The higher your anxiety, the higher your risk for stroke
A new study shows that people suffering from high anxiety appear to be at a significantly higher risk for stroke.
The long-term study, published online this month in the journal Stroke, is believed to be a first-of-its-kind to demonstrate a link between anxiety and stroke.
Researchers found that study participants who had the greatest levels of anxiety had a 33 percent greater risk for stroke than those whose anxiety levels were lower.
But not everyone is convinced that the results of the study are real.
Dr. Aviva Lubin, an associate stroke director at Lenox Hill Hospital in New York who was not involved in the study, remains a “little skeptical” of the findings, pointing out that even the researchers said anxiety can also be attributed to high blood pressure, increased pulse or smoking, all of which are major factors contributing to stroke.
"It still seems a little hard to fully buy into the fact that anxiety itself is a major risk factor that we need to deal with," Lubin said.
In this regard, she said that treating anxiety itself isn’t likely going to reduce the risk of stroke. Instead, she says the focus should be on prevention by treating the risk factors for stroke, such as high blood pressure, smoking and diabetes.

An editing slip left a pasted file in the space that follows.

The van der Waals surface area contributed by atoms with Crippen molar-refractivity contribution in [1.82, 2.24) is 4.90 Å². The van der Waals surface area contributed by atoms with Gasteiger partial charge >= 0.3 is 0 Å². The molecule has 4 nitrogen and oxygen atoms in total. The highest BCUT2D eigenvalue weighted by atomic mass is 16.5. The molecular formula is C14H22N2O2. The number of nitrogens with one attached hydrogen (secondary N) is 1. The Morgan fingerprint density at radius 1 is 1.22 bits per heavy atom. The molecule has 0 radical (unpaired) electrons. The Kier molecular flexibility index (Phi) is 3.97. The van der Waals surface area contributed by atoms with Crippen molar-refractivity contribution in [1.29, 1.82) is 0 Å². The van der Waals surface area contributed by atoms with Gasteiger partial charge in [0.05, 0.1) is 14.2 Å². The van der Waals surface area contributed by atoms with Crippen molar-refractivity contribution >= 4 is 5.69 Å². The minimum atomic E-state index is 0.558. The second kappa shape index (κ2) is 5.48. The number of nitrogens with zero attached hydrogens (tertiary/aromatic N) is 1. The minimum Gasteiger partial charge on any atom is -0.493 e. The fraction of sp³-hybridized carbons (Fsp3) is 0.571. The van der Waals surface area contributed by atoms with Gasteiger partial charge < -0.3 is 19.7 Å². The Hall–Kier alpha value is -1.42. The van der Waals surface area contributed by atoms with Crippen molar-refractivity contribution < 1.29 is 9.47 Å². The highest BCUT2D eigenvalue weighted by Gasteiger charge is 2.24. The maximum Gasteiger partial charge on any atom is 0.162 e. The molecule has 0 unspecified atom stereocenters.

For the study, led by Maya Lambiase, a cardiovascular behavioral medicine researcher in the department of psychiatry at the University of Pittsburgh School of Medicine, researchers gathered data on over 6,000 people who had enrolled in the first U.S. National Health and Nutrition Examination Survey, which began in the early 70s.
The people were between the ages of 25 and 74 at the time of enrollment, and all were interviewed by the researchers and also completed questionnaires designed to measure how much anxiety and depression they suffered. Medical tests were also conducted on the participants.
During the next 22 years, the research team followed the people, using records from hospitals, nursing homes, and death certificates to keep track of those who suffered strokes.
The researchers accounted for other variables as well, but despite them, they nevertheless found that those who had only modestly increased levels of anxiety were still at a higher risk of suffering a stroke.
In an American Heart Association news release, Lambaise pointed out that everyone experiences some anxiety at times, but if the anxiety is high or chronic over time, it could negatively affect one’s blood vessel system years later.
As some skeptics said, it’s still unclear if it’s the anxiety itself that boosts one’s stroke risk, or the risk is due to the behaviors of high anxiety people, as those who have high anxiety are more likely to smoke, not exercise, and otherwise exhibit behaviors known to contribute to an increased risk for stroke.
Moreover, greater anxiety frequently results in greater levels of the stress hormone, cortisol, which can itself be a risk factor for stroke, according to Lambiase.
While researchers did find a link between high anxiety and a higher stroke risk, they did not conclusively prove there’s a cause-and-effect relationship between the two.
SOURCE: Journal Stroke, Prospective Study of Anxiety and Incident Stroke, published online December 19, 2013 (doi: 10.1161/STROKEAHA.113.003741).
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